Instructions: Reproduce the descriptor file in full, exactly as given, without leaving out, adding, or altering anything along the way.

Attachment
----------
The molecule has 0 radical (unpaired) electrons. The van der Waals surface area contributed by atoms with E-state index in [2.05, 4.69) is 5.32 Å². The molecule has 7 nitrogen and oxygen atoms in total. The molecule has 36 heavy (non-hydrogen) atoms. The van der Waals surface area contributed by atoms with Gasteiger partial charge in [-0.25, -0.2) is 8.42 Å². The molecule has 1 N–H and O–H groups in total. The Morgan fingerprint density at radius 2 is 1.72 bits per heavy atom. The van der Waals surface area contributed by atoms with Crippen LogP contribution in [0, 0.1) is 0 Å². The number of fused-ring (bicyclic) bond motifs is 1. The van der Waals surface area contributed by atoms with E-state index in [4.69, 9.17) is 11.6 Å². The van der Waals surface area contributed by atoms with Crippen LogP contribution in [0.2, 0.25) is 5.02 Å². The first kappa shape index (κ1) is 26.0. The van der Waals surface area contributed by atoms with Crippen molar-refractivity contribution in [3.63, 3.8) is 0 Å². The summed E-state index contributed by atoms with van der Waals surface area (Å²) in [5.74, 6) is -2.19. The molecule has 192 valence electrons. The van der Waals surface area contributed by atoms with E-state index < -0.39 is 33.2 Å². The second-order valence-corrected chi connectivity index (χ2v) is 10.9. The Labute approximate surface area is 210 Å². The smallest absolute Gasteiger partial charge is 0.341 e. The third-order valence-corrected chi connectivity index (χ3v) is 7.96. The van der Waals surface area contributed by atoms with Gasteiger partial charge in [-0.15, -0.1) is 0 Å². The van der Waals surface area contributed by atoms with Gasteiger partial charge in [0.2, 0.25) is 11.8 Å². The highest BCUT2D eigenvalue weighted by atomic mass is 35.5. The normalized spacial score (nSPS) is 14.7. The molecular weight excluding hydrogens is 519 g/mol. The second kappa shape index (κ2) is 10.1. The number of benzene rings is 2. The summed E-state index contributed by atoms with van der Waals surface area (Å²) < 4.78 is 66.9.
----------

The molecule has 0 radical (unpaired) electrons. The van der Waals surface area contributed by atoms with E-state index in [2.05, 4.69) is 5.32 Å². The molecule has 7 nitrogen and oxygen atoms in total. The molecule has 36 heavy (non-hydrogen) atoms. The van der Waals surface area contributed by atoms with Gasteiger partial charge in [-0.25, -0.2) is 8.42 Å². The molecule has 1 N–H and O–H groups in total. The Morgan fingerprint density at radius 2 is 1.72 bits per heavy atom. The van der Waals surface area contributed by atoms with Crippen LogP contribution in [0, 0.1) is 0 Å². The number of fused-ring (bicyclic) bond motifs is 1. The van der Waals surface area contributed by atoms with E-state index in [4.69, 9.17) is 11.6 Å². The van der Waals surface area contributed by atoms with Crippen LogP contribution in [0.2, 0.25) is 5.02 Å². The first kappa shape index (κ1) is 26.0. The van der Waals surface area contributed by atoms with Crippen molar-refractivity contribution in [3.63, 3.8) is 0 Å². The summed E-state index contributed by atoms with van der Waals surface area (Å²) in [5.74, 6) is -2.19. The molecule has 192 valence electrons. The van der Waals surface area contributed by atoms with E-state index < -0.39 is 33.2 Å². The second-order valence-corrected chi connectivity index (χ2v) is 10.9. The Labute approximate surface area is 210 Å². The smallest absolute Gasteiger partial charge is 0.341 e. The third-order valence-corrected chi connectivity index (χ3v) is 7.96. The van der Waals surface area contributed by atoms with Gasteiger partial charge in [-0.15, -0.1) is 0 Å². The van der Waals surface area contributed by atoms with Gasteiger partial charge in [0.2, 0.25) is 11.8 Å². The highest BCUT2D eigenvalue weighted by atomic mass is 35.5. The normalized spacial score (nSPS) is 14.7. The molecular weight excluding hydrogens is 519 g/mol. The second kappa shape index (κ2) is 10.1. The number of benzene rings is 2. The summed E-state index contributed by atoms with van der Waals surface area (Å²) < 4.78 is 66.9.